The first time Lisa Hedges sat at ringside and saw two women circling each other, eyes locked, fists cocked, she felt a rush of excitement in her gut that could not be denied.
Those women were on the edge -- a place where all that mattered was smarts and muscles. Nowhere to hide, and no excuses.
It was a feeling, she said later, of looking down a path that would change your life -- like getting married -- and deciding to step forward.
The next day, she left the mirrors and Stairmasters at her Hamburg health club and climbed the stairs to the boxing gym on the second floor of Clark Hall, on the University at Buffalo South Campus. Here were the heavy bags, weighted to simulate the human torso, the speed bags for developing punching rhythm.
Here was the ring, where she could already see herself ducking and throwing jabs and raising her hands in victory.
"I went in," she said of that day two years ago, "and got addicted."
A few years earlier, Lisa Hedges' epiphany wouldn't have gotten far. Until 1993, when the sport's national governing body, USA Boxing, was hit by a lawsuit, women's boxing was considered in the same league as carnival sideshows and mud wrestling.
Five years later, USA Boxing estimates that about 1,200 women compete in organized boxing programs coast to coast, double the number of a year ago. That doesn't count the thousands more who have taken to a boxer's training regimen strictly for the cardiovascular benefits, never intending to climb into the ring.
A growing professional circuit has provided undercards for men's championship bouts, including the recent Evander Holyfield title defense. But most of the matches remain strictly amateur, among women who box for status and love of the sport.
And you do have to love it, Hedges said, or go back to your step aerobics.
"You go to the gym, and it's stinky. You sweat. Your makeup is going to run. You have to be secure in who you are."
At the same time, she's so instinctively competitive that when she goes jogging in Delaware Park she feels compelled to pick out other runners and pass them.
What kind of woman wants to punch people for a living?
She knows the stereotypes. Butchy. Gay.
"I'm as feminine as feminine can be. I enjoy being feminine," she said. "I just don't think there should be any limits on what I can do."
It comes down to proving herself, measuring her preparation, her skill, her heart against an opponent who could hurt her.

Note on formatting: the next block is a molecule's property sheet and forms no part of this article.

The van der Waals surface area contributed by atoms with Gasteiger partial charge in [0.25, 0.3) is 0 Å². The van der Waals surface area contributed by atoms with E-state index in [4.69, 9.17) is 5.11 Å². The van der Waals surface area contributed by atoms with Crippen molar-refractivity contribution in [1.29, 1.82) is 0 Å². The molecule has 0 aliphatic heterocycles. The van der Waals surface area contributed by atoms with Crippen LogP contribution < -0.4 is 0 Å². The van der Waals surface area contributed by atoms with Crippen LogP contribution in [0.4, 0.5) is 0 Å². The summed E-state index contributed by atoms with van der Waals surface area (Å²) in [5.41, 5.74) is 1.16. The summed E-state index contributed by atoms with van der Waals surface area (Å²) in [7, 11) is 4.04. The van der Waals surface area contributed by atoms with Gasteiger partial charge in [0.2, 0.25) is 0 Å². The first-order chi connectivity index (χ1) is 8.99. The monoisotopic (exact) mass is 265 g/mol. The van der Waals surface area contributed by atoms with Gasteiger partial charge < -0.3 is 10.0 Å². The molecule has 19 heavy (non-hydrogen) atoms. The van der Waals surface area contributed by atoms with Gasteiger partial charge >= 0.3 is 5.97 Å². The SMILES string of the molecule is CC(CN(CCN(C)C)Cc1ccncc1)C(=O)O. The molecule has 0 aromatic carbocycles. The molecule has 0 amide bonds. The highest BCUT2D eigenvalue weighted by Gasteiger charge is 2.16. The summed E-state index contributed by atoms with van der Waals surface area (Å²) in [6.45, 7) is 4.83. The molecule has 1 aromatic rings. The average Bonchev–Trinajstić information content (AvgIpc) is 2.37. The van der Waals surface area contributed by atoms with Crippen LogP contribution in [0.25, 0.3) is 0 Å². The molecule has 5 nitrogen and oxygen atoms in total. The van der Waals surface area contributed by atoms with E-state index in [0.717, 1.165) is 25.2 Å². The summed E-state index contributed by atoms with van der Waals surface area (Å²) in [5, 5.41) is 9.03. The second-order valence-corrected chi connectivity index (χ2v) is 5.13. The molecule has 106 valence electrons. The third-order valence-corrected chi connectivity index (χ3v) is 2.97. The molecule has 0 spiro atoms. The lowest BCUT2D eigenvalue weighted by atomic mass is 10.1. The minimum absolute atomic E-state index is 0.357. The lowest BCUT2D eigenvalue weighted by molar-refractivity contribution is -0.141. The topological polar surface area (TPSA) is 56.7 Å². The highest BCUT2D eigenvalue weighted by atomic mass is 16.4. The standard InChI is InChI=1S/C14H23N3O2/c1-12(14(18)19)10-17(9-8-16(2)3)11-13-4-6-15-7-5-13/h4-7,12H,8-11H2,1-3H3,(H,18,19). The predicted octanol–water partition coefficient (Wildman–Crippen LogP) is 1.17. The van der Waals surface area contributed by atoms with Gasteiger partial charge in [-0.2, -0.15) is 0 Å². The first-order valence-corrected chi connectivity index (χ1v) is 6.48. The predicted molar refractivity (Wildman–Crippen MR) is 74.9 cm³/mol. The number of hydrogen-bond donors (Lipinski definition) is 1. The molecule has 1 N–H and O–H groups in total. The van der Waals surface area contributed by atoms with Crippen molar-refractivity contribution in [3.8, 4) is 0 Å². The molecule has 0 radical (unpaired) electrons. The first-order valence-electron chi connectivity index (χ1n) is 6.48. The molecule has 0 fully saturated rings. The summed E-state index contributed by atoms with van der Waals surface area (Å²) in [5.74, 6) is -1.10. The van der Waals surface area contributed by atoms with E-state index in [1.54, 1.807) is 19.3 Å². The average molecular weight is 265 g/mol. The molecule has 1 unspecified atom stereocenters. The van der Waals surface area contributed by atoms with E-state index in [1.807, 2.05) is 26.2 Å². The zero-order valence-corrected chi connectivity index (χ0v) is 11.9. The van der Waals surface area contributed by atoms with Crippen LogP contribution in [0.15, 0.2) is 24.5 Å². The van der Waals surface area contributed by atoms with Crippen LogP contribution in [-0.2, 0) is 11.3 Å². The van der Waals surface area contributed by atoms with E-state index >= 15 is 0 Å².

And, in the risk, finding her reward.
Hedges is far from alone. There are women -- and girls -- working the heavy bag in Buffalo and Lackawanna, pulling on gloves and sparring in Niagara Falls, Dunkirk and Rochester.
People say girls shouldn't be fighters? "I just kind of ignore them," said Jackie Roof, 15, who trains with the Lackawanna Community Boxing Club. "I'm not one of them feminists," said the West Seneca West High School sophomore, "but I think girls can do just about anything guys can."
Isn't she worried about, say, getting her face pulped?
"It kind of doesn't concern me," said Roof, who was a competition-level kickboxer before switching to a boxing regimen. "It's just part of the game, you know. If you just do what you were taught, you should be fine."
Then again, she added, "If you're quick you'll beat them to the punch, and then they'll have to worry about getting their face messed up."
Plus, she is quick to point out, it's amateur boxing. Contestants wear protective headgear and chest protectors, and referees are quick to stop lopsided fights. Judges look at punches landed and boxing form to decide winners, not just savage force.
Like other high school girls involved in boxing programs, Jackie Roof said she had been involved in traditional team sports, such as field hockey, but wanted a one-on-one challenge as well as a physical workout.
"If you win, it's because of you," she said. "No one can take that away from you, because it's yours. If you lose, you have no one to blame but yourself."
The mental part of boxing -- positioning your body for balanced offense and defense -- takes a lot more work than it seemed at first, said Nicole Sztorc, 16, of North Buffalo, who trains with Jackie Roof. It takes regular training sessions at the gym, four or five times a week, two hours a night.
"My friends go to dances," she said. "I go to boxing matches."
The sport has introduced her to a new sensation, Sztorc said: the joy of connecting.
After all the jump-roping and stomach crunches, after all the bobbing and juking, it's sweet to score against a real live opponent. Or in her words: "to hit her before she hits you."
"Now, that's satisfying," she said.
Pursuing boxing hasn't always been easy, Lisa Hedges said. But she didn't ask for it that way.
"I've seen stars. I've been knocked on my butt. But I get up."
The fact that organized boxing has been almost exclusively male doesn't mean much to a woman who grew up on a Gowanda horse farm with five brothers, and a sister. When it came to farm work, she said, "I had no boundary between what a guy does and what a girl does."